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Add To Calendar 21/02/2017 15:15:0021/02/2017 15:35:00America/ChicagoAquaculture America 2017ASSESSING THE IMPACT OF ECOLABELS ON CONSUMER PREFERENCES FOR SEAFOOD: THE ROLE OF PRODUCTION METHOD, CERTIFICATION AND ORIGIN ON WILD HARVEST AND AQUACULTURE PRODUCTS Room 12The World Aquaculture Societyjohnc@was.orgfalseanrl65yqlzh3g1q0dme13067DD/MM/YYYY

ASSESSING THE IMPACT OF ECOLABELS ON CONSUMER PREFERENCES FOR SEAFOOD: THE ROLE OF PRODUCTION METHOD, CERTIFICATION AND ORIGIN ON WILD HARVEST AND AQUACULTURE PRODUCTS

Christian Brayden*, Caroline L. Noblet, Margaret Snell, and Maryam Kashkooli
 
 University of Maine, School of Economics
 5782 Winslow Hall, Rm. 206
 Orono, ME 04469
 william.brayden@maine.edu

The production of seaweed and bivalve shellfish represents a substantial and growing sector of the U.S. and global seafood industry (NOAA, 2016; Watson, 2016). While the increase in production of bivalve shellfish and seaweed has been matched by heightened seafood demand, consumers often experience confusion over the characteristics of products during the purchasing process. At the same time, producers and retailers struggle to determine optimal methods of production and marketing to maximize profits. Seafood labels play an important role in the communication of product characteristics from the producer to the consumer and vice versa.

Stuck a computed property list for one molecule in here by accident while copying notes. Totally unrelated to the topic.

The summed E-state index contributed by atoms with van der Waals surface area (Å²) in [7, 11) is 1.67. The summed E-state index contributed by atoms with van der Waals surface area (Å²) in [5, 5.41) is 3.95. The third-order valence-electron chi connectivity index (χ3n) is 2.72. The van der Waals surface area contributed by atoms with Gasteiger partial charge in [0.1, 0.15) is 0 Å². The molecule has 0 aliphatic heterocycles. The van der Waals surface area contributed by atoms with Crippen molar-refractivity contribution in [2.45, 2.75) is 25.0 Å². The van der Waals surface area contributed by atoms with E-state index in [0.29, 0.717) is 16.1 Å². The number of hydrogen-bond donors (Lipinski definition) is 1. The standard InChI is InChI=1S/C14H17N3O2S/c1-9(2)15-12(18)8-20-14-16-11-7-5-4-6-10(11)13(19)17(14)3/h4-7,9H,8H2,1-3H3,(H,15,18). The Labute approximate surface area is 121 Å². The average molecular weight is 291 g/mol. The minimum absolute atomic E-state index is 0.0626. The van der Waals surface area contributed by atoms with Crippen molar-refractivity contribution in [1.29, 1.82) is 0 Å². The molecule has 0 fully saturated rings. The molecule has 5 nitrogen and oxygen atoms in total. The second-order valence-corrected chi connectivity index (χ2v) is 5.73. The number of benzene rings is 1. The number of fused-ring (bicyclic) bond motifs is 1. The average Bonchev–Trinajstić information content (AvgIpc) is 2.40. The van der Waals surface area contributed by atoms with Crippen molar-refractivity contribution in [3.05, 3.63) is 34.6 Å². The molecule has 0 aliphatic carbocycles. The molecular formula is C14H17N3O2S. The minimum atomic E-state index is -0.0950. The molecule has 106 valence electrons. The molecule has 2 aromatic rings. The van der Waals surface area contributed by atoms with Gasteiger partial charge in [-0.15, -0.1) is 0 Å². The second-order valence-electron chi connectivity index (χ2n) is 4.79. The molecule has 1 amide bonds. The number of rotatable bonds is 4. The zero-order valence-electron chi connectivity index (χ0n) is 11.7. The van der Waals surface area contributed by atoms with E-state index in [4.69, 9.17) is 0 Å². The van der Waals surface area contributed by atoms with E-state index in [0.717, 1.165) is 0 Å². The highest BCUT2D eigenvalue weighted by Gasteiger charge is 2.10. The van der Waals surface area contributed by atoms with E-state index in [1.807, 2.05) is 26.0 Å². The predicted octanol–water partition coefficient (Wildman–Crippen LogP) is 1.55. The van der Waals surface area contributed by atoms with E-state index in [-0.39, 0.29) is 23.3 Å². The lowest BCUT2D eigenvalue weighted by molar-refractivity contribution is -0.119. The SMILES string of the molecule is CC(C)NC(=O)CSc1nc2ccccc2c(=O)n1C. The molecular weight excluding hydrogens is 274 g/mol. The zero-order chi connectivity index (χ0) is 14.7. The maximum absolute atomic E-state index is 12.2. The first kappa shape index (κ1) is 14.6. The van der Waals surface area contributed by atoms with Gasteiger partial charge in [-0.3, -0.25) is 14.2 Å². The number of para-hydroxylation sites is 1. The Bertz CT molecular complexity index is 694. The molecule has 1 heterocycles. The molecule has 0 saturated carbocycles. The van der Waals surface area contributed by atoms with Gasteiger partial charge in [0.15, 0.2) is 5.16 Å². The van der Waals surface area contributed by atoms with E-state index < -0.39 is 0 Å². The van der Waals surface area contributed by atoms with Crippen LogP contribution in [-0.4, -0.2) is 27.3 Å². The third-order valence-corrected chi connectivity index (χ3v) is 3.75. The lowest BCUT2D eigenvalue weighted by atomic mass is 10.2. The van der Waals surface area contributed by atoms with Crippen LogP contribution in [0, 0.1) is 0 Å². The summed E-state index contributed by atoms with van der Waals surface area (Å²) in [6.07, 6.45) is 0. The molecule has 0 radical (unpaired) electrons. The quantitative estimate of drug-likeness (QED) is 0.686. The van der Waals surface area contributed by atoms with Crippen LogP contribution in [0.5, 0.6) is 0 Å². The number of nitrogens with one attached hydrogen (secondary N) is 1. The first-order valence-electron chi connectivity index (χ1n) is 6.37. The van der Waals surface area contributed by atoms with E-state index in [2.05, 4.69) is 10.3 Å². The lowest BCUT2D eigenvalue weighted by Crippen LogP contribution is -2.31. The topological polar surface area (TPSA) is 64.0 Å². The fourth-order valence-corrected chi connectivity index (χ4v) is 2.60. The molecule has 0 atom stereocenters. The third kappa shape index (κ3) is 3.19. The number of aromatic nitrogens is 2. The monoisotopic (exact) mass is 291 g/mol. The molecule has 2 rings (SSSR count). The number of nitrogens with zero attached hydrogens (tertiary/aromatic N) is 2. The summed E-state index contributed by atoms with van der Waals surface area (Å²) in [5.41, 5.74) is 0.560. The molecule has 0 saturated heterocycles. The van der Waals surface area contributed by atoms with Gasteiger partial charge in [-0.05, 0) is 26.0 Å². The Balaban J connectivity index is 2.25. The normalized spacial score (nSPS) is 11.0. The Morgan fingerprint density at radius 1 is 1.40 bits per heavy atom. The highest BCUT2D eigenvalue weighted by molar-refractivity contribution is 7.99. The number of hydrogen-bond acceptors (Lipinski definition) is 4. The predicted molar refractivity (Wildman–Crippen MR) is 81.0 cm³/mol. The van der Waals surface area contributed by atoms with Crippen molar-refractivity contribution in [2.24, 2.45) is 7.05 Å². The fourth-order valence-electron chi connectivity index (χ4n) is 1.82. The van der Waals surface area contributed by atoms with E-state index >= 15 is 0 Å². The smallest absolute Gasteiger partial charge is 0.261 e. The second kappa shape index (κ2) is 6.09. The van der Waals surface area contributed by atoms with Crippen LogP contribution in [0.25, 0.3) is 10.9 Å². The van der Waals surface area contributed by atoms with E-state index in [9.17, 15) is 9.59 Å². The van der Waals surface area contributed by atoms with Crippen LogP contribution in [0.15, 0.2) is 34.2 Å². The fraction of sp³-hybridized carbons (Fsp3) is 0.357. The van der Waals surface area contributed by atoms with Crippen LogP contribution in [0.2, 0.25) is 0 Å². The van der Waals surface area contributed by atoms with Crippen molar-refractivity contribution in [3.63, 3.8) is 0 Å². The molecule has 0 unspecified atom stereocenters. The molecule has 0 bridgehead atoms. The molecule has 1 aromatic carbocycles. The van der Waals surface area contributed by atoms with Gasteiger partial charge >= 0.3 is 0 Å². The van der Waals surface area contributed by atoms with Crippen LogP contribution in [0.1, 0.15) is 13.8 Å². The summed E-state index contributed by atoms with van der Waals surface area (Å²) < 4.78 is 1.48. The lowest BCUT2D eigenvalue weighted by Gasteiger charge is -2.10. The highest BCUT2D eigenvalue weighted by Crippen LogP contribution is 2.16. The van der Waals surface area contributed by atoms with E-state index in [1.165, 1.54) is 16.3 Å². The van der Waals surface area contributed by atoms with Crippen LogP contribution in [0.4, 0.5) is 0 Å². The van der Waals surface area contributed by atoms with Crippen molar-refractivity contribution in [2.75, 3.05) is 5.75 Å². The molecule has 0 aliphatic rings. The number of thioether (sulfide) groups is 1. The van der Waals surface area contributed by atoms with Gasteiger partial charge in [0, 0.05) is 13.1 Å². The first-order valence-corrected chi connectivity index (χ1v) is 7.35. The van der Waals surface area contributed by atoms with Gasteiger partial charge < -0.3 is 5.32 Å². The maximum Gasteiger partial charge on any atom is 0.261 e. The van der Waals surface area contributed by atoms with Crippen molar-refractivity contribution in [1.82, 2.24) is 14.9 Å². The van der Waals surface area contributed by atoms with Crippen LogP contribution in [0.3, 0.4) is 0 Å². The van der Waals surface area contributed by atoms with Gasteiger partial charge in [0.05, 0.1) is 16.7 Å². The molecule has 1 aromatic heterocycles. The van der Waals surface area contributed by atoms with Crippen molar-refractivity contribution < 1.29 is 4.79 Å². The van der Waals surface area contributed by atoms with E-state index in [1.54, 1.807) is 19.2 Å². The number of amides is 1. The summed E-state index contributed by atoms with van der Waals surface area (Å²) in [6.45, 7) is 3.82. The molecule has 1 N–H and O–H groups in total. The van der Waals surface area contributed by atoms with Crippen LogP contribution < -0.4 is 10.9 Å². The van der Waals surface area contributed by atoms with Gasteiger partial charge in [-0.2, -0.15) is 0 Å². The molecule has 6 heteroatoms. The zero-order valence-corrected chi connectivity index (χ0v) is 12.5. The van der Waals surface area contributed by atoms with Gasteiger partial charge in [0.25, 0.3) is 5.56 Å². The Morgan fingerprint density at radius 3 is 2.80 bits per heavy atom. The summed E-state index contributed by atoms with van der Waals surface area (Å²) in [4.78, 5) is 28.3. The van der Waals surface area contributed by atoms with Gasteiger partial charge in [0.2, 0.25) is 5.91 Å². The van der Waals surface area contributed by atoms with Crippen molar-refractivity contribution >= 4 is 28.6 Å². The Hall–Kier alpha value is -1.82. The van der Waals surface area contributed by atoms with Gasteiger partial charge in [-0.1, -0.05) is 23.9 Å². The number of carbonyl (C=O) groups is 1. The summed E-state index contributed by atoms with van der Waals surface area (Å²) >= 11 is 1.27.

This paper explores the impact of ecolabels on consumer preferences for seafood products. We examine three key attributes that may impact consumer choice: (1) preferences for production method: wild harvest or aquaculture products; (2) preferences for  organic (aquaculture) or sustainably harvested (wild harvest) products;  and (3)  whether a product is labeled as imported, from the U.S., or from a consumer's home state. We use data from a 2016 online consumer experiment (n=2000) and perform a conjoint analysis to improve our understanding of the role these three attributes may play in decision making. This work fills a key knowledge gap by examining consumer preferences for coastal shellfish (oysters, mussels, scallops and clams) and seaweed products across the nation.

Preliminary findings indicate that consumers prefer products from their home state regardless of production method or certification.                    

References

NOAA. "Shellfish Aquaculture - Frequently Asked Questions." NOAA Fisheries. Accessed August 23, 2016. http://www.nmfs.noaa.gov/aquaculture/shellfish_portal/shellfish_faqs.html.

Watson, Lucy. "Profiting from Seaweed Farming." Farmed Irish Seaweed: An Ocean Wonder Food? Accessed August 23, 2016. http://www.bim.ie/media/bim/content/downloads/Lucy Watson.pdf.

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